REM Stage 6: A Poetry Blog || julie niklas


PHYSICAL LIMIT NO. 1 (FALSE)
07/03/2012, 10:36 AM
Filed under: Poetry, Writing | Tags: , , ,

Apartment walls closed over like a lily.
The fragrant stamen needing to be dusted like a fan blade.

Flowers like this cannot be painted.
In the morning it opens white light over the sleeper sofa.
Needing to be dusted like a photo frame.

Translucent and full of narrow hallways.
Outside there is a city of thick stems.
It would be too easy to emerge.
Too easy to pull the petals away one by one.

The endtables taste like pollen and sea salt.
Strongholds of dew and grass rooting it to the floor below.

Something when it blooms.
Small comforts in messes of luggage on the carpet.
A coffee pot gasping in the yellow center.

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Geometry
11/20/2011, 8:40 PM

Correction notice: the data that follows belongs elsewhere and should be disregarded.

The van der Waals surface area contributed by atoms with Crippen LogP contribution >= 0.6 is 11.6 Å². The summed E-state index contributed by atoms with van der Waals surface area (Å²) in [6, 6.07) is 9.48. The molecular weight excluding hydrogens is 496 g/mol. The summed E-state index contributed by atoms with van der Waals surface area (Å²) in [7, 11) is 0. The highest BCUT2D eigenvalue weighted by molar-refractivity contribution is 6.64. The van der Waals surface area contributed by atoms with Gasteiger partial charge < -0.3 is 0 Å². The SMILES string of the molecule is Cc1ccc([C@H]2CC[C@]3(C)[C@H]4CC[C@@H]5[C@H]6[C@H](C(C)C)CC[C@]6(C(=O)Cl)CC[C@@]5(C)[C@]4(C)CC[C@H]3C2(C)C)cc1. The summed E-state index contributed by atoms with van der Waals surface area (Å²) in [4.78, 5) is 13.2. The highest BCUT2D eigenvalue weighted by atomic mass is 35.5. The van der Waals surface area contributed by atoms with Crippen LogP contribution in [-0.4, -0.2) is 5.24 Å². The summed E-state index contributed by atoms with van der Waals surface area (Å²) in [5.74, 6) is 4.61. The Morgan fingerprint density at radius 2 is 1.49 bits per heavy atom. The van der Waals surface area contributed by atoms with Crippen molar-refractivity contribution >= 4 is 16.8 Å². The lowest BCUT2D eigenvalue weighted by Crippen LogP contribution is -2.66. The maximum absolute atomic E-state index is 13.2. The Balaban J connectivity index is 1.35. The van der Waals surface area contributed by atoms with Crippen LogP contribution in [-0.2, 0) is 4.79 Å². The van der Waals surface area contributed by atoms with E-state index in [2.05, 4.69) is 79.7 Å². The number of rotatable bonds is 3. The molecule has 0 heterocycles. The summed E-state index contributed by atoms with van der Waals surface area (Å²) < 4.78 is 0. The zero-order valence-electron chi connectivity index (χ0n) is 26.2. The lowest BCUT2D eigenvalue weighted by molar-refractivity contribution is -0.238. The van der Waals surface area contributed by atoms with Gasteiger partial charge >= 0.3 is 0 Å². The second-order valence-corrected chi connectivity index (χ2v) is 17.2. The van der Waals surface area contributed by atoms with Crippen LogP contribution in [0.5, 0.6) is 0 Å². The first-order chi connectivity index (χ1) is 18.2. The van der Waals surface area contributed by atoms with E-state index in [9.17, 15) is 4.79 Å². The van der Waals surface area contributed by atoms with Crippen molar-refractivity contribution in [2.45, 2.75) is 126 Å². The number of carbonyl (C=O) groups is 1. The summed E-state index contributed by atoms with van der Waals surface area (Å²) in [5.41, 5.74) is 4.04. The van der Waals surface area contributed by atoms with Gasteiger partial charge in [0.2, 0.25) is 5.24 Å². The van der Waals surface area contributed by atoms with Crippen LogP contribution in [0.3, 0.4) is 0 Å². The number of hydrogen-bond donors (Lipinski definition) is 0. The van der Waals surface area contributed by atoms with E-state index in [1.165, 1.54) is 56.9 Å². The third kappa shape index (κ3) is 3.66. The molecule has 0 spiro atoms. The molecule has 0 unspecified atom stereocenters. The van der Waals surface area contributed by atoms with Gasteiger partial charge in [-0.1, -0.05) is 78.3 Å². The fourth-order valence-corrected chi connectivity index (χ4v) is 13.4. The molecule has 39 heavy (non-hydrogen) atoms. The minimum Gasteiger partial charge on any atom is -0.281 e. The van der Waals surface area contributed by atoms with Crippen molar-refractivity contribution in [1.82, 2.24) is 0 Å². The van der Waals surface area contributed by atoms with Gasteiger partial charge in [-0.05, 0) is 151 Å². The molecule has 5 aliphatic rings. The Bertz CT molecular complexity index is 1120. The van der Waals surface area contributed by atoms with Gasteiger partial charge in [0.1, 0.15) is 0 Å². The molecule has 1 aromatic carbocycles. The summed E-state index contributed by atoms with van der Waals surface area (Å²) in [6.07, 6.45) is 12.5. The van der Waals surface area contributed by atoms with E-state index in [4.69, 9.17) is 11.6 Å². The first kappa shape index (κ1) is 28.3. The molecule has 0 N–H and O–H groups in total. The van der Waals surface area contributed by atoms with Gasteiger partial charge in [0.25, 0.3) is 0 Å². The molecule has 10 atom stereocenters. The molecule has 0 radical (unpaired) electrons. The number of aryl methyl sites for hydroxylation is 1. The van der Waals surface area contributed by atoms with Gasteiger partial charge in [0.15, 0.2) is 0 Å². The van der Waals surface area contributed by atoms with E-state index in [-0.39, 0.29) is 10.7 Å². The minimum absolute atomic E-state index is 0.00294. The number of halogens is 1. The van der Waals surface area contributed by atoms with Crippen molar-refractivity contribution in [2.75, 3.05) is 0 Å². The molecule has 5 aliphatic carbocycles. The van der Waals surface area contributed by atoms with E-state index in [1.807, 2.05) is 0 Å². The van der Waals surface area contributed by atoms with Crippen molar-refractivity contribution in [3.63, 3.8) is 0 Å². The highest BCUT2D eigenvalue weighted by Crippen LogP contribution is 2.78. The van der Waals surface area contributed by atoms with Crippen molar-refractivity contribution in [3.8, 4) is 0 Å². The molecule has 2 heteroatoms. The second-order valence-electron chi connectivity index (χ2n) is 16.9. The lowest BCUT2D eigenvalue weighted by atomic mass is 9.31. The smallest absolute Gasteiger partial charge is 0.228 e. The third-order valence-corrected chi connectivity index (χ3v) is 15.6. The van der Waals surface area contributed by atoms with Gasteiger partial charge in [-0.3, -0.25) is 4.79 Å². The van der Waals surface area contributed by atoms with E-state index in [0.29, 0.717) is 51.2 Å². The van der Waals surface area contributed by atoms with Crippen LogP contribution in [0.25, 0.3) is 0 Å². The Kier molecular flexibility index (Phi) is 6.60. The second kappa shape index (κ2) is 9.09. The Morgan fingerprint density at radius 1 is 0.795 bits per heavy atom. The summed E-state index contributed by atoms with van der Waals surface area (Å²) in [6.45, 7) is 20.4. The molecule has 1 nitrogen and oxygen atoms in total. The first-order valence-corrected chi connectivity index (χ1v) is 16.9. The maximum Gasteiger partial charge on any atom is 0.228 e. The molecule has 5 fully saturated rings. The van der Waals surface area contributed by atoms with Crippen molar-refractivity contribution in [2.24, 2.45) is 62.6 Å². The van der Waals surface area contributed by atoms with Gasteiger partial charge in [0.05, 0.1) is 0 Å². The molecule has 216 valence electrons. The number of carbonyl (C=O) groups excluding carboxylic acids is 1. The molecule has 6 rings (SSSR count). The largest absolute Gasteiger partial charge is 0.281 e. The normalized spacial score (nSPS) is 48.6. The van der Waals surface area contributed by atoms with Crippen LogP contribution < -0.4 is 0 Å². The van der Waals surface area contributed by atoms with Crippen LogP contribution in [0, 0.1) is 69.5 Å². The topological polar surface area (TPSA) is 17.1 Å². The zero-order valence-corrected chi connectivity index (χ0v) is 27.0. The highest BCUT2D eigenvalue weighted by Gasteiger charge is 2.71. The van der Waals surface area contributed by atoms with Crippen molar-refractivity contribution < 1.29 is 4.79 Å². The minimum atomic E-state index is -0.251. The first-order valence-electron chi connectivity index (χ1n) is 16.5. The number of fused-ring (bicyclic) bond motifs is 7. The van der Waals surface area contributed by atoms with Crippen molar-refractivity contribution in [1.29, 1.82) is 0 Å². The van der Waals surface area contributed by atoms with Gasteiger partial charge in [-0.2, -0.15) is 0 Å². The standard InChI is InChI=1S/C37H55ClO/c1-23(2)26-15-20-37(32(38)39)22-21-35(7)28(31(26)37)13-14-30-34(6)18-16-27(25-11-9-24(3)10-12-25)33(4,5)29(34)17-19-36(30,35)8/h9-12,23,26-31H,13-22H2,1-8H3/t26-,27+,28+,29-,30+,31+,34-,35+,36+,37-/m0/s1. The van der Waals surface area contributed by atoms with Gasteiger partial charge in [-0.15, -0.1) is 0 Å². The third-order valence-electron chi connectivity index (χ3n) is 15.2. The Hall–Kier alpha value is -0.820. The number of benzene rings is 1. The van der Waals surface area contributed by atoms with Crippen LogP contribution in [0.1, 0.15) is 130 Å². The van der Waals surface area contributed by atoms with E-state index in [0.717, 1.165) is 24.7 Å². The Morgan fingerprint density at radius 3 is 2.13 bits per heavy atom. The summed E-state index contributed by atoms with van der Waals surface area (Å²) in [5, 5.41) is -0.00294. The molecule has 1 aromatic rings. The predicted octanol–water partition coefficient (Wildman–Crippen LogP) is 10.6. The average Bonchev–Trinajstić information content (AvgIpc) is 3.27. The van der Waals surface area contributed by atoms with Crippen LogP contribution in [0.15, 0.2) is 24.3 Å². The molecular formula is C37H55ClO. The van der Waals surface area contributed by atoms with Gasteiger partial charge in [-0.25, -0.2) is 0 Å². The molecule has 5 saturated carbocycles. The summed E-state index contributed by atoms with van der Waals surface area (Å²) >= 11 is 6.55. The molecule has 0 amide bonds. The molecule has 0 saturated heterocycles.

Filed under: Poetry, Writing | Tags: , , , ,

The street curls downward like an eyelash, or the tendril of a blackberry vine who has remembered the humidity. This is perceived—I am not allowed to draw these sorts of parallels.

Katie asks for more soap to stretch over her hands, which now reek of chlorophyll. This is heard and smelled.
There has been no mention of a bubble wand. This is forgotten.

She is a keeper of junebugs. This is known.
Their pastel shells (sunbleached hematite) drift like a thousand blown jewels of zirconia from a dandelion. This is a mirage. I have never seen this before.
It’s the second summer day she has shaken them from her hair. This is also known—it is pattern.

Heat blooms into membranes of dishsoap. This is seen.
They are filled with something more than air, enclosed by colors that are more than light tricks. This is what we would like to believe.